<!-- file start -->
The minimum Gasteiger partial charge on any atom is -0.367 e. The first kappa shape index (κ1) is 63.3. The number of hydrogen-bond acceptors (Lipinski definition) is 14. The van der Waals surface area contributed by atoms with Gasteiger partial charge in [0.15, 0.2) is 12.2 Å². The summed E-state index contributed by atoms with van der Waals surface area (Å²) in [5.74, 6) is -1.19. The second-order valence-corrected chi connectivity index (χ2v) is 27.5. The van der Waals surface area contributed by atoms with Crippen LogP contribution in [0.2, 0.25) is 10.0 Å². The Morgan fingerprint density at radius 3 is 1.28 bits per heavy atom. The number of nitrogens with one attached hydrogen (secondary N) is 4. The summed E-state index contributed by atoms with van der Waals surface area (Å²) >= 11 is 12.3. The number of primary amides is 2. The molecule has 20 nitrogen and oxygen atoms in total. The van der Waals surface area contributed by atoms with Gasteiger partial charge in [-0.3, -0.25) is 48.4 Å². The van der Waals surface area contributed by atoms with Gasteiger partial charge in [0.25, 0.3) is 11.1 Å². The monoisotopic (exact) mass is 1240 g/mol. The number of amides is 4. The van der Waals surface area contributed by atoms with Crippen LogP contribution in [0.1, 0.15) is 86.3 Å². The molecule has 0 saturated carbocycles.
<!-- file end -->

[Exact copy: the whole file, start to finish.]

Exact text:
The minimum Gasteiger partial charge on any atom is -0.367 e. The first kappa shape index (κ1) is 63.3. The number of hydrogen-bond acceptors (Lipinski definition) is 14. The van der Waals surface area contributed by atoms with Gasteiger partial charge in [0.15, 0.2) is 12.2 Å². The summed E-state index contributed by atoms with van der Waals surface area (Å²) in [5.74, 6) is -1.19. The second-order valence-corrected chi connectivity index (χ2v) is 27.5. The van der Waals surface area contributed by atoms with Crippen LogP contribution in [0.2, 0.25) is 10.0 Å². The Morgan fingerprint density at radius 3 is 1.28 bits per heavy atom. The number of nitrogens with one attached hydrogen (secondary N) is 4. The summed E-state index contributed by atoms with van der Waals surface area (Å²) >= 11 is 12.3. The number of primary amides is 2. The molecule has 20 nitrogen and oxygen atoms in total. The van der Waals surface area contributed by atoms with Gasteiger partial charge in [-0.3, -0.25) is 48.4 Å². The van der Waals surface area contributed by atoms with Gasteiger partial charge in [0.25, 0.3) is 11.1 Å². The monoisotopic (exact) mass is 1240 g/mol. The number of amides is 4. The van der Waals surface area contributed by atoms with Crippen LogP contribution in [0.1, 0.15) is 86.3 Å². The molecule has 0 saturated carbocycles.